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Publisher: PsychOpen
Journal: Journal of Social and Political Psychology
Languages: English
Types: Article
Subjects: legitimising ideologies, caste system in India, BF, right-wing authoritarianism, social dominance theory, conformity bias, Psychology, BF1-990, self-categorisation, social identity, legitimising ideologies; right-wing authoritarianism; social dominance theory; conformity bias; caste system in India; self-categorisation; social identity, HT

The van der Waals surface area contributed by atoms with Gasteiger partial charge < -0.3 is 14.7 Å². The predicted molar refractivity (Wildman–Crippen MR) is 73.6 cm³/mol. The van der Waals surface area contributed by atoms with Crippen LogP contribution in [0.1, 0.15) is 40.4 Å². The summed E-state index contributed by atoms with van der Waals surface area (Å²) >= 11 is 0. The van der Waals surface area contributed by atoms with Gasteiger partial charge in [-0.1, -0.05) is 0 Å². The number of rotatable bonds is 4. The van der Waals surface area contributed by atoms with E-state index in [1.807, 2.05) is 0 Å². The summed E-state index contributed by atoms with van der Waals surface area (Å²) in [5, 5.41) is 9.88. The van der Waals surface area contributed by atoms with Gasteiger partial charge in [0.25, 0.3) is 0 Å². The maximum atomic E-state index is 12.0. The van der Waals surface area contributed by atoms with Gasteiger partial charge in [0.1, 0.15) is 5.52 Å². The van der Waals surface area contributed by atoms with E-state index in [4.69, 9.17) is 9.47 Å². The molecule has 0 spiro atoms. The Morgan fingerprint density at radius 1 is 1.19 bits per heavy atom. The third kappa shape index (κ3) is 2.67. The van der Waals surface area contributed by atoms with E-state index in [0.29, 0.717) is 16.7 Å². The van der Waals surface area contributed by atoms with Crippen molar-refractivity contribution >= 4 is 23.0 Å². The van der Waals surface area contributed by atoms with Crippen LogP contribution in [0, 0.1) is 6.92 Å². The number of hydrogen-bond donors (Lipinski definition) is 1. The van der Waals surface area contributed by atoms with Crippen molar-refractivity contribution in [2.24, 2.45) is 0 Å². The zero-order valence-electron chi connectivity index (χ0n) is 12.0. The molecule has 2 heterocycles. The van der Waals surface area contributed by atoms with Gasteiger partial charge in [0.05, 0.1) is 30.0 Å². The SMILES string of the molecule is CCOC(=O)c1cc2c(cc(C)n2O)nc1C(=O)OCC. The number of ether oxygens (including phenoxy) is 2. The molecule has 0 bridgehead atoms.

We contextualise Cotterill, Sidanius, Bhardwaj, and Kumar’s (2014) paper within a broader literature on caste and collective mobilisation. Cotterill and colleagues’ paper represents a fresh and timely attempt to make sense of the persistence of caste from the perspective of Social Dominance Theory. Cotterill and colleagues, however, do not examine caste differences in the endorsement of karma, and take behavioural asymmetry among lower castes for granted. Cotterill and colleagues also adhere to a Varna model of the caste system that arguably is simplistic and benefits the upper castes of Indian society. We caution that emphasising behavioural asymmetry and endorsing the Varna model might further stigmatise lower castes, especially Dalits, and feed into a conformity bias already predominant in caste-related psychological research. We argue that the conceptualisation and operationalisation of Right-Wing Authoritarianism, Social Dominance Orientation and legitimising myths in the Indian context needs to take into account the particular meaning and functions of these constructs in specific intergroup contexts, and for identity positions salient within these contexts. We contend that any examination aimed at better understanding the nature of social hierarchy and oppression within the caste system and Indian society in general remains inconclusive without including a focus on the construction and contestation of social categories and social identities.
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